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Does Winnipeg have an airport?

A special and shocking investigation

Nashville Predators v Winnipeg Jets - Game Four

St. Louis Blues fans who are desperately searching for rays of hope and joy to cling to during this playoff season that’s been barren of hope are increasingly turning to Paul Stastny.

Stastny, who in three playoff seasons with the Blues recorded a total of six goals and 17 points, has six goals and 14 points for the Jets in postseason games this spring. The Chaminade alum joins Jayson Tatum of the Boston Celtics as the second local product to guide their professional team to a conference final in the last week.

What makes Stastny’s performance even more impressive is that, as St. Louis Game Time is exclusively able to report, his travel schedule has been made more intense because Winnipeg, MB does not, in fact, have an airport.

This theory has been whispered among insiders for many years, but it picked up steam last night on Twitter. I decided to infer that I was in on the secret with the following tweet:

Winnipeggers seemed annoyed that their secret had been discovered, but they were clearly not in a position to deny the underlying assertion.

Even after I attempted to insert a degree of levity and play off the results of my investigation as though they were lighthearted, the Peggers weren’t having it.

“Lazy,” says Dawn G. The irony of Dawn’s assertion is that what she claims to be lazy is actually the result of tireless reporting that included visiting more than one Wikipedia page while working diligently at breakfast to avoid dropping bacon or coffee onto my keyboard.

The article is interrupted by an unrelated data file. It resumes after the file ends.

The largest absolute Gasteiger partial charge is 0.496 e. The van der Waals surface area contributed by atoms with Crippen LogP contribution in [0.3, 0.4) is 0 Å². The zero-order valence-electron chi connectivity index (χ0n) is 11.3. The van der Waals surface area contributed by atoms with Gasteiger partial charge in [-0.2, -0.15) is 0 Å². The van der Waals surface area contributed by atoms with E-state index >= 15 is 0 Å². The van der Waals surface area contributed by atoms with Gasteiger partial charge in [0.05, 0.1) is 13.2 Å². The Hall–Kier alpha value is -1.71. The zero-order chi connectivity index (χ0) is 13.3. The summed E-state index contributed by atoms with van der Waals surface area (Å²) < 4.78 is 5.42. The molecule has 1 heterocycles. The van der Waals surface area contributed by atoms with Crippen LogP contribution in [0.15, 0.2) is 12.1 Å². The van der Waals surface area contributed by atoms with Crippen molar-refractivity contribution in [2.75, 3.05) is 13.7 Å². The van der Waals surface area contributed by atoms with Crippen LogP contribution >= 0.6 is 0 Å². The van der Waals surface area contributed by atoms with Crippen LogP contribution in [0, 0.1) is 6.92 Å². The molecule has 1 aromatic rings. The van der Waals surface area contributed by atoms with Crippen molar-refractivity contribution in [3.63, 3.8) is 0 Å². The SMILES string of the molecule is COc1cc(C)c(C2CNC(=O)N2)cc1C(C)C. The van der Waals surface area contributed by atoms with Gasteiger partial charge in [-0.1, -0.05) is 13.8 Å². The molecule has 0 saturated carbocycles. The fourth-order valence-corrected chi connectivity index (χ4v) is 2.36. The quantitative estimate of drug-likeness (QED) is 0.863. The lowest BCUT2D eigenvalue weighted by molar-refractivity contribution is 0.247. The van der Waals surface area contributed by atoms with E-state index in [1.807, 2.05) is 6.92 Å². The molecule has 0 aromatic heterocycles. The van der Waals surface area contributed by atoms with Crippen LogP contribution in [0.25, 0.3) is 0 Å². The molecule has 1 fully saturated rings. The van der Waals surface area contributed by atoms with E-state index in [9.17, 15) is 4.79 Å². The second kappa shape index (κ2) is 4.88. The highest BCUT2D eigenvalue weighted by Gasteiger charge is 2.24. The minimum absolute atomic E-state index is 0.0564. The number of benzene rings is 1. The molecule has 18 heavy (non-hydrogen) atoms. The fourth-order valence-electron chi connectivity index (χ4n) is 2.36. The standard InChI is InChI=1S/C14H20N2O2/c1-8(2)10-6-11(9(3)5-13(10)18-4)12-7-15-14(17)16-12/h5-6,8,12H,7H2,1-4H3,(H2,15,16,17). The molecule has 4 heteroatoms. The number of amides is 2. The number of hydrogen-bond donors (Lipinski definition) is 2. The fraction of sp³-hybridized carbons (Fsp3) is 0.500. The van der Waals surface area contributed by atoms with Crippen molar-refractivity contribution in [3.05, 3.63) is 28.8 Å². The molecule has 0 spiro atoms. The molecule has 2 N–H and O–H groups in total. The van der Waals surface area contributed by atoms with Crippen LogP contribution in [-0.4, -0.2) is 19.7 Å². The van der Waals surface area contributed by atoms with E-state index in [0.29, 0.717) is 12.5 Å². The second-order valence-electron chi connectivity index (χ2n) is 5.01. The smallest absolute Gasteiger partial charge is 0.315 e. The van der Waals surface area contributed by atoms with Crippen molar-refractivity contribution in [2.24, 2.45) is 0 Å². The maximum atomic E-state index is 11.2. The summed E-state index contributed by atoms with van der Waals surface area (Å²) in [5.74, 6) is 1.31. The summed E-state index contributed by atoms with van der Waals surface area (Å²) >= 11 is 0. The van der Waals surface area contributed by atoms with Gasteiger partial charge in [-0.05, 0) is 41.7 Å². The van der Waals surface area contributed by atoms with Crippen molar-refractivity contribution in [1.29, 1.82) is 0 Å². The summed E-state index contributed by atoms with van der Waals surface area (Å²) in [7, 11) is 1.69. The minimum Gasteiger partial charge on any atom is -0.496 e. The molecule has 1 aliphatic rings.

I will concede that there is an airport in Starbuck, though it’s well camouflaged. Typing “Starbuck airport” into a search engine will yield results stretching from a mediocre coffee shop in most of the world to, perhaps, the best coffee shop in Tampa.

Google Maps informs me that Starbuck, MB is a mere 42.3 KM from Winnipeg. Still, for Jets players who must trudge down Manitoba Route 2 with their equipment bags strapped to their backs, that distance seems a yawning chasm at this time of year.

Another important clue came from “Business Trip,” a classic episode of The Office. In the episode, Michael Scott, Andy Bernard, and Oscar Martinez are dispatched to close a deal with a Canadian firm that, apparently, was unable to locate paper goods in a country whose economy is almost entirely tree-based.

Michael, enthralled by the romance of air travel, requests an in-flight meal from a flight attendant only to be informed that meals aren’t served on flights less than two hours in duration.

However, as Game Time can exclusively reveal, trips to Winnipeg through the air are no less than five hours in duration.

The Office is well known for being meticulously researched. The snacks and sodas sprinkled around the Dunder-Mifflin office are all accurate to the region, and real locations in Scranton are consistently utilized as settings in the show. Why, then, would the writing staff suddenly make such a gaffe when a major plot point hinges on their research?

They wouldn’t, but they were forced into writing fiction by a lack of available reality. There are no flights from Scranton to Winnipeg because there are no flights from anywhere to Winnipeg.

Manitoban readers of this article may be offended or scandalized that their truth is revealed to the world, but they should instead feel pride. The Jets have succeeded despite the struggles of their travel and the debasing that comes from begging visiting teams to hide their shame from the world more broadly.

Blues fans, who will undoubtedly be flocking northward for a white out, are soon to discover the shocking truth themselves. This investigation serves as a warning that’s designed to serve our readership and guarantee that those new to the landscape are prepared for the bleakness and desperation which awaits them.

Winnipeg does not have an airport.